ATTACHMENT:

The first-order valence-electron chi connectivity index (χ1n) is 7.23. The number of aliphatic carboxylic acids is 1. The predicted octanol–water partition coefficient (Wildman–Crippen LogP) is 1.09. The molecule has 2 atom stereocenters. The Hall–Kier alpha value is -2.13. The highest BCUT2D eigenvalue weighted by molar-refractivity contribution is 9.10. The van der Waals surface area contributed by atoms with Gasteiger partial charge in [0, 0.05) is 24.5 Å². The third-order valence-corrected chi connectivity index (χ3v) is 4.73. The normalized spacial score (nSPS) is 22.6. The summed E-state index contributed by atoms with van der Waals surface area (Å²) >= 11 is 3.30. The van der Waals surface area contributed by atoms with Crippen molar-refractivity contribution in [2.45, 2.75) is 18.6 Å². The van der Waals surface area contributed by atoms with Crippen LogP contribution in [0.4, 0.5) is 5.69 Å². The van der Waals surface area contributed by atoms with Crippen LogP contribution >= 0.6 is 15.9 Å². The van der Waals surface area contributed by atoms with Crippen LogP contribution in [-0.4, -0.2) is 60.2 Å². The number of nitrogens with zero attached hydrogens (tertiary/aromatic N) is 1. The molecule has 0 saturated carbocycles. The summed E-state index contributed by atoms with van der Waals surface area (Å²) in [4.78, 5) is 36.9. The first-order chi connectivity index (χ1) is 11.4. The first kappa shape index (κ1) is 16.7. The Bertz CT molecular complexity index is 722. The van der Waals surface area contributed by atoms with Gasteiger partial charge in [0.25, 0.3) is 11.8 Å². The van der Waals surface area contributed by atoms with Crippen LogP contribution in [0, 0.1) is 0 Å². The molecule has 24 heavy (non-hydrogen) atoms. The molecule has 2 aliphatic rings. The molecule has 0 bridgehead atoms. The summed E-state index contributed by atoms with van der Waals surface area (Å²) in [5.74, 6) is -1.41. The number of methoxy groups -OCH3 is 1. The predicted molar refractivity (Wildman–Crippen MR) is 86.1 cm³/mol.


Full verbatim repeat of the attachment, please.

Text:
The first-order valence-electron chi connectivity index (χ1n) is 7.23. The number of aliphatic carboxylic acids is 1. The predicted octanol–water partition coefficient (Wildman–Crippen LogP) is 1.09. The molecule has 2 atom stereocenters. The Hall–Kier alpha value is -2.13. The highest BCUT2D eigenvalue weighted by molar-refractivity contribution is 9.10. The van der Waals surface area contributed by atoms with Gasteiger partial charge in [0, 0.05) is 24.5 Å². The third-order valence-corrected chi connectivity index (χ3v) is 4.73. The normalized spacial score (nSPS) is 22.6. The summed E-state index contributed by atoms with van der Waals surface area (Å²) >= 11 is 3.30. The van der Waals surface area contributed by atoms with Crippen molar-refractivity contribution in [2.45, 2.75) is 18.6 Å². The van der Waals surface area contributed by atoms with Crippen LogP contribution in [0.4, 0.5) is 5.69 Å². The van der Waals surface area contributed by atoms with Crippen LogP contribution >= 0.6 is 15.9 Å². The van der Waals surface area contributed by atoms with Crippen LogP contribution in [-0.4, -0.2) is 60.2 Å². The number of nitrogens with zero attached hydrogens (tertiary/aromatic N) is 1. The molecule has 0 saturated carbocycles. The summed E-state index contributed by atoms with van der Waals surface area (Å²) in [4.78, 5) is 36.9. The first-order chi connectivity index (χ1) is 11.4. The first kappa shape index (κ1) is 16.7. The Bertz CT molecular complexity index is 722. The van der Waals surface area contributed by atoms with Gasteiger partial charge in [0.25, 0.3) is 11.8 Å². The van der Waals surface area contributed by atoms with Crippen LogP contribution in [0, 0.1) is 0 Å². The molecule has 24 heavy (non-hydrogen) atoms. The molecule has 2 aliphatic rings. The molecule has 0 bridgehead atoms. The summed E-state index contributed by atoms with van der Waals surface area (Å²) in [5.74, 6) is -1.41. The number of methoxy groups -OCH3 is 1. The predicted molar refractivity (Wildman–Crippen MR) is 86.1 cm³/mol.